Remember all those times when someone, in breaking up with you, said “it’s not about you; it’s me”? That might seem like a trite cliche, but it is likely true. So little in life is really “about you.”
Buddhism teaches that the cause of all of our suffering is our clinging to what we believe to be our “self.” Understanding egolessness or selflessness is the key to healing our personal wounds as well as our relationships, and is an important concept in Buddhist psychology.
We tend to cling to our belief in a solid “I” out of a fear of groundlessness, in a false attempt to create some ground under us. However, in clinging to a solid sense of self, we close down our world, believing that we are in the middle of it all. In other words, we become self-centered. The experience of selflessness opens us from the claustrophobia of self-centeredness into the spaciousness of possibility and connection.
Analytical and mindfulness meditation are effective methods for directly experiencing and understanding that no true “self” exists. Here’s an exercise that can help you get this important concept:
- Sit in a comfortable position, and bring your attention to your breath.
- Once you are relaxed and undistracted, examine your notion of a solid self, and ask questions that challenge that notion. Some questions that can aid this exploration are: “Am I my head? My hands? My gut? My profession? My hobbies? My thoughts? Where is ‘I’ anyway?”
- As you go through this exercise, notice your emotions and body sensations. You might feel fear, and with accompanying tightness in a particular place in your body. That’s normal – we all fear groundlessness until we realize that groundlessness, or selflessness, is actually an opening into spaciousness and possibility.
- Be patient when you slip into a state of self-clinging. We all have this habitual tendency, and it’s a tough habit to break. Realizing the universality of self-clinging, we can develop compassion for ourselves and all others. This in itself can be incredibly transformative and healing.
Because of our human tendency to cling to a sense of self to maintain what we believe to be stability and ground, you will need to return to this exercise over and over. As you become familiar with the body sensations that accompany your fear of selflessness, you can breathe into those sensations to loosen the grasp of self-clinging when it arises. In doing so, you will have a better understanding of your everyday experiences, reactions and communications with others.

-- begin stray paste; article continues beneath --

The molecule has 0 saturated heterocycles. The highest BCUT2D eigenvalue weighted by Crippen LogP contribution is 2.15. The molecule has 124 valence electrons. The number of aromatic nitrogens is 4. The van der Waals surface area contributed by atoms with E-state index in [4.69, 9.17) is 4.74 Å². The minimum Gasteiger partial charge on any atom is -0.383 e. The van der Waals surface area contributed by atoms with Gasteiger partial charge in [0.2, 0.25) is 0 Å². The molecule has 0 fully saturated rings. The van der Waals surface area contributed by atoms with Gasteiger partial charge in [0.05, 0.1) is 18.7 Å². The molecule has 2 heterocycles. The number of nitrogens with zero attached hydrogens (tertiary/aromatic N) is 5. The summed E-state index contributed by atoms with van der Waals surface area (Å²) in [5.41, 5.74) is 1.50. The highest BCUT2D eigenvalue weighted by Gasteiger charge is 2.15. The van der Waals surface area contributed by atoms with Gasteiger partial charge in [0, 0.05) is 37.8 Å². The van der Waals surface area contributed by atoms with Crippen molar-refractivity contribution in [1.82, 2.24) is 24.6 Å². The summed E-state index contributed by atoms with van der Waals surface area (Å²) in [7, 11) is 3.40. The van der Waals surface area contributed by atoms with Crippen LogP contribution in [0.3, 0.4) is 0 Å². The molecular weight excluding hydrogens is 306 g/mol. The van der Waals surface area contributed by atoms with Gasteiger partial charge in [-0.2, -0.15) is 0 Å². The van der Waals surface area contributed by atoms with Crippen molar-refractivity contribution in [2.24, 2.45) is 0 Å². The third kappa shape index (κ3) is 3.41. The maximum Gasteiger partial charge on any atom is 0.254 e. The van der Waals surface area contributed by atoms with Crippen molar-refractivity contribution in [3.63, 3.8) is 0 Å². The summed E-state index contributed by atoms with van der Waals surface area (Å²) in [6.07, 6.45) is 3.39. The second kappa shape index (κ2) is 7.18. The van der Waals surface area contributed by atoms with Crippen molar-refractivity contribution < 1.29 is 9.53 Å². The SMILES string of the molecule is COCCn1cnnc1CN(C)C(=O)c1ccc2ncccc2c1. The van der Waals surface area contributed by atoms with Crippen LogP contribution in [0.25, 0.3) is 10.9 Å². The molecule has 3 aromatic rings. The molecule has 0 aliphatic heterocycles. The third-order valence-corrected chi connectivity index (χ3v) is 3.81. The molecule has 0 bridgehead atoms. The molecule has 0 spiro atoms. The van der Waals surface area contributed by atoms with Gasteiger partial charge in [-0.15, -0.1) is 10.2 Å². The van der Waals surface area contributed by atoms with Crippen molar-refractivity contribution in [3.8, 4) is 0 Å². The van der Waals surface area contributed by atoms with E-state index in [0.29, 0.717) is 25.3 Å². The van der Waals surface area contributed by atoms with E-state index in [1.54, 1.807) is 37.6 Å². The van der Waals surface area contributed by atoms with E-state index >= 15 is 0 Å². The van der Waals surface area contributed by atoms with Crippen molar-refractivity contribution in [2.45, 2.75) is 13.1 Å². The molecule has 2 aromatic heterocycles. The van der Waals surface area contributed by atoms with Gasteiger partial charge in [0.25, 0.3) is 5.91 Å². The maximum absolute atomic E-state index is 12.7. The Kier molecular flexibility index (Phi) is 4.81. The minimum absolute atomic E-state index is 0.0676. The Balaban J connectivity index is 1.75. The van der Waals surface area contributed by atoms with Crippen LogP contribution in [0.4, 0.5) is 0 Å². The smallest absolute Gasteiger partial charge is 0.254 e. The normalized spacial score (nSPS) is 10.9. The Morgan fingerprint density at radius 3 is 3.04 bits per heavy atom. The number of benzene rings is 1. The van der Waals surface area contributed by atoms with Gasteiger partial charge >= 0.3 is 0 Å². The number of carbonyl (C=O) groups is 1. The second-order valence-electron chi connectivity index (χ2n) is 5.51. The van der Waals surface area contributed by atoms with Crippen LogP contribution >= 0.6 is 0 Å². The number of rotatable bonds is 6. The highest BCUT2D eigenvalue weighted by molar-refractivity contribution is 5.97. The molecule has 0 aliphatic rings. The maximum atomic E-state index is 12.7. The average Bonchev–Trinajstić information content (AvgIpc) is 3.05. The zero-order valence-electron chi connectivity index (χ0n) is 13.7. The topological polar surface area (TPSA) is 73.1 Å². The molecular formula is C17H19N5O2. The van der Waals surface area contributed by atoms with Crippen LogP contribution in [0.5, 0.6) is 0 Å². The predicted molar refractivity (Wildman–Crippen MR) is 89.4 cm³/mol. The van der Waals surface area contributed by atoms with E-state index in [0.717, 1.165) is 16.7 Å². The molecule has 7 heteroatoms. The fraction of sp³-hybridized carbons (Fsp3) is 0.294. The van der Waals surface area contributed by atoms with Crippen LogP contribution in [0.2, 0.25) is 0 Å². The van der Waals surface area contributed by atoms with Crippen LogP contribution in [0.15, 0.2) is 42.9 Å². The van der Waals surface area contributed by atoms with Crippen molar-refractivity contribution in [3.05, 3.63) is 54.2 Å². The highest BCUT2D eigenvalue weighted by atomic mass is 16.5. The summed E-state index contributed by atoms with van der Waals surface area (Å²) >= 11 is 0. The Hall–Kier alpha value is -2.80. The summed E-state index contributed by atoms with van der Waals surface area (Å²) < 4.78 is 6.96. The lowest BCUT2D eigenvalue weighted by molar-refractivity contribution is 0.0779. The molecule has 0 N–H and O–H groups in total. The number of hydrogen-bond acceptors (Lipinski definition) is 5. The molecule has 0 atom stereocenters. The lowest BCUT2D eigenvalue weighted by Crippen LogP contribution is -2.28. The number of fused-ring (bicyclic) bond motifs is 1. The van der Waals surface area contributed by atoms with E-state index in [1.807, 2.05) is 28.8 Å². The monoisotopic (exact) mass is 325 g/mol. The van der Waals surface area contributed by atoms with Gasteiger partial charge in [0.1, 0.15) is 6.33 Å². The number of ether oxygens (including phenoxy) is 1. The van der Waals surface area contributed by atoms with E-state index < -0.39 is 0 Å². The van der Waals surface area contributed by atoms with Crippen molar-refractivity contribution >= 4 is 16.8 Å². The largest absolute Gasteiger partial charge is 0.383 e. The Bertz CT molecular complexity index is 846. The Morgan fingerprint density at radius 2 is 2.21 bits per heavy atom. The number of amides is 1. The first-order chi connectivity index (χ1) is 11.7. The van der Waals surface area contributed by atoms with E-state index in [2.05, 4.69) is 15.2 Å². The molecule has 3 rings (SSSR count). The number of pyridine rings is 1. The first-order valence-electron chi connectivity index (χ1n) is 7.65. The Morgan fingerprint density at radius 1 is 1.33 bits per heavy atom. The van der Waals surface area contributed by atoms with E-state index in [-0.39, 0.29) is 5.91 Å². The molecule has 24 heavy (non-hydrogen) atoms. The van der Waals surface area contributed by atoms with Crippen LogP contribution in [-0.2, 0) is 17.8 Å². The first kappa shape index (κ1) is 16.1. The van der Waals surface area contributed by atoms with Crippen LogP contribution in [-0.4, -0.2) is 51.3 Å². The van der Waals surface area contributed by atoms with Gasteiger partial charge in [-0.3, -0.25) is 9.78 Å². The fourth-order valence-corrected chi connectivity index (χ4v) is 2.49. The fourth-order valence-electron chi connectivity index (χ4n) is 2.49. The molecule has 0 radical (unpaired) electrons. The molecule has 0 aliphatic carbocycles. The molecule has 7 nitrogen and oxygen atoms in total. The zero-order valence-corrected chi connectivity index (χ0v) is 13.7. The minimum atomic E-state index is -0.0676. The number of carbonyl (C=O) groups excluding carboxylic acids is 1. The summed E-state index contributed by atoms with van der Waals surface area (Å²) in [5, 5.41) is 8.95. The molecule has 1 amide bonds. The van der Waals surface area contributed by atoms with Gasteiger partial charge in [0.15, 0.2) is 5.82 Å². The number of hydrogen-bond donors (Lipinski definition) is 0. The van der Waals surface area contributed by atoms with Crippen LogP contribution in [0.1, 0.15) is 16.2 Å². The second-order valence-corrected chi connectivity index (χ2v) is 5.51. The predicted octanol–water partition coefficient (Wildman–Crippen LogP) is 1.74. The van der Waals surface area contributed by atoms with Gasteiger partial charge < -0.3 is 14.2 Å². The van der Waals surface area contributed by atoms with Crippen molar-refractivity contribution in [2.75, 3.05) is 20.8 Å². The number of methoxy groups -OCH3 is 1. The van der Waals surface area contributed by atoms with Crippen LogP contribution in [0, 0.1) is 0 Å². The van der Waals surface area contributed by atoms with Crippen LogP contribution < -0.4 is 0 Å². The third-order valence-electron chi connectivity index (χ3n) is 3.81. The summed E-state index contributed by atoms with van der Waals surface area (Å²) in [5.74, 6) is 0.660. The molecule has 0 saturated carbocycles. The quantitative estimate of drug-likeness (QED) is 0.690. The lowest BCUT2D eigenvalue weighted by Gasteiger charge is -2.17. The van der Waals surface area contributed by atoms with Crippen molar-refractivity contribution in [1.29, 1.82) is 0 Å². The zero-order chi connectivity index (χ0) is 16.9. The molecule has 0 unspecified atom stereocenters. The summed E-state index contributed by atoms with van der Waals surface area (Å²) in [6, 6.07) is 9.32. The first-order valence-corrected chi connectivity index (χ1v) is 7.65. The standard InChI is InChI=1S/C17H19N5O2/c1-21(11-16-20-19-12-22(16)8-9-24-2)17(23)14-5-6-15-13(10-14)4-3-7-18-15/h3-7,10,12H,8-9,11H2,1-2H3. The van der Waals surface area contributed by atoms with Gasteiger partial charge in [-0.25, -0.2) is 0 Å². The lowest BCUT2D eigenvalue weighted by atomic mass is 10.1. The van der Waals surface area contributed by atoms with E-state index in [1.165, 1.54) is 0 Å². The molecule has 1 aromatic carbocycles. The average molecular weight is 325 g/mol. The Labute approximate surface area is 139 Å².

Have you ever noticed that the people in your life have different opinions and viewpoints about you? If the “self” were solid, how would that be possible? People’s views are merely their own projections, and no two people see things in exactly the same way. This concept is extremely helpful in human relationships. When we are able to get our ego out of the way, we can actually hear what another person is saying or requesting.
A useful way to put this into practice is in your personal and professional relationships, which always offer the opportunity for growth. For example, when someone criticizes something we did, our habitual tendency is to immediately defend our actions – and ourselves. At these moments, our egos tend to rear their ugly heads and we really don’t hear the request underlying the criticism. It takes discipline to let go of the knee-jerk reaction to protect the ego.
One of the best tools for letting go of this tendency to defend our egos is to slow down, and feel where we feel the emotions connected with the criticism. For me, it is a clenching in the stomach and jaw, and fluttering in my heart. When I am able to slow down without immediately reacting, I take a breath and ask myself what those body sensations are telling me. Often, it is feeling hurt and misunderstood. I can then discern what the most effective response would be. When I am able to leave my ego at the door, I breathe into my hurt feelings with self-compassion, and let it go. I can then determine what the underlying communication truly is, and respond accordingly. This is the opening into true compassion, connection and openness.